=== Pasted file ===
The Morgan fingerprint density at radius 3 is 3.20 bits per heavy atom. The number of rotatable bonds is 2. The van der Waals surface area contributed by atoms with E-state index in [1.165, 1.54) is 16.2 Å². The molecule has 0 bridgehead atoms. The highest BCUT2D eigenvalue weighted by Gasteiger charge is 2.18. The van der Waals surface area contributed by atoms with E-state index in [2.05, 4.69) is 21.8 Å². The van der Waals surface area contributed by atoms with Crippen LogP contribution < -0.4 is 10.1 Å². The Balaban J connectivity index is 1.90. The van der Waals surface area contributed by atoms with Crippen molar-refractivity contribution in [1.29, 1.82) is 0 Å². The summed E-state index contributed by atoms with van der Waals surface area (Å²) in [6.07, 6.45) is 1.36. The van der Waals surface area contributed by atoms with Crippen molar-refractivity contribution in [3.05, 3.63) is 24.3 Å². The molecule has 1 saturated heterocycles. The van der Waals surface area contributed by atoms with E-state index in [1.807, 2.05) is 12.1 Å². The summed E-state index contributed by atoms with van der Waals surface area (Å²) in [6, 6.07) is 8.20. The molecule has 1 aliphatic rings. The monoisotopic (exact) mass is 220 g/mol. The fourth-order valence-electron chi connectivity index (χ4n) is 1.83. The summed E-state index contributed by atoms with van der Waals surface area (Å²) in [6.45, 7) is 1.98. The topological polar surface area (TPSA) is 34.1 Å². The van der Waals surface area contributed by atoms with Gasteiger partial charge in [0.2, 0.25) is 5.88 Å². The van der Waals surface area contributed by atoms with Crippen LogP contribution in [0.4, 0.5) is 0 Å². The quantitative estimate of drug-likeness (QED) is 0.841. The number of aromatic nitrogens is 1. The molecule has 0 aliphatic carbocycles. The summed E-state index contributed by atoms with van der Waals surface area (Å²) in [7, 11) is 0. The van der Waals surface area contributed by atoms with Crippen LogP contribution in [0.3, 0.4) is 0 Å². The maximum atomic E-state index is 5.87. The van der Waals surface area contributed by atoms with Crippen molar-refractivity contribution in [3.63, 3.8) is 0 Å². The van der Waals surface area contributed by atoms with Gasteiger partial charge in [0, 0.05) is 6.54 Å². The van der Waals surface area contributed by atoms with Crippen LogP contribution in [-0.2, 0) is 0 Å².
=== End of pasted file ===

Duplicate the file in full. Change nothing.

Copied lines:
The Morgan fingerprint density at radius 3 is 3.20 bits per heavy atom. The number of rotatable bonds is 2. The van der Waals surface area contributed by atoms with E-state index in [1.165, 1.54) is 16.2 Å². The molecule has 0 bridgehead atoms. The highest BCUT2D eigenvalue weighted by Gasteiger charge is 2.18. The van der Waals surface area contributed by atoms with E-state index in [2.05, 4.69) is 21.8 Å². The van der Waals surface area contributed by atoms with Crippen LogP contribution < -0.4 is 10.1 Å². The Balaban J connectivity index is 1.90. The van der Waals surface area contributed by atoms with Crippen molar-refractivity contribution in [1.29, 1.82) is 0 Å². The summed E-state index contributed by atoms with van der Waals surface area (Å²) in [6.07, 6.45) is 1.36. The van der Waals surface area contributed by atoms with Crippen molar-refractivity contribution in [3.05, 3.63) is 24.3 Å². The molecule has 1 saturated heterocycles. The van der Waals surface area contributed by atoms with E-state index in [1.807, 2.05) is 12.1 Å². The summed E-state index contributed by atoms with van der Waals surface area (Å²) in [6, 6.07) is 8.20. The molecule has 1 aliphatic rings. The monoisotopic (exact) mass is 220 g/mol. The fourth-order valence-electron chi connectivity index (χ4n) is 1.83. The summed E-state index contributed by atoms with van der Waals surface area (Å²) in [6.45, 7) is 1.98. The topological polar surface area (TPSA) is 34.1 Å². The van der Waals surface area contributed by atoms with Gasteiger partial charge in [0.2, 0.25) is 5.88 Å². The van der Waals surface area contributed by atoms with Crippen LogP contribution in [0.4, 0.5) is 0 Å². The quantitative estimate of drug-likeness (QED) is 0.841. The number of aromatic nitrogens is 1. The molecule has 0 aliphatic carbocycles. The summed E-state index contributed by atoms with van der Waals surface area (Å²) in [7, 11) is 0. The van der Waals surface area contributed by atoms with Crippen LogP contribution in [0.3, 0.4) is 0 Å². The maximum atomic E-state index is 5.87. The van der Waals surface area contributed by atoms with Crippen molar-refractivity contribution in [3.63, 3.8) is 0 Å². The van der Waals surface area contributed by atoms with Gasteiger partial charge in [0, 0.05) is 6.54 Å². The van der Waals surface area contributed by atoms with Crippen LogP contribution in [-0.2, 0) is 0 Å².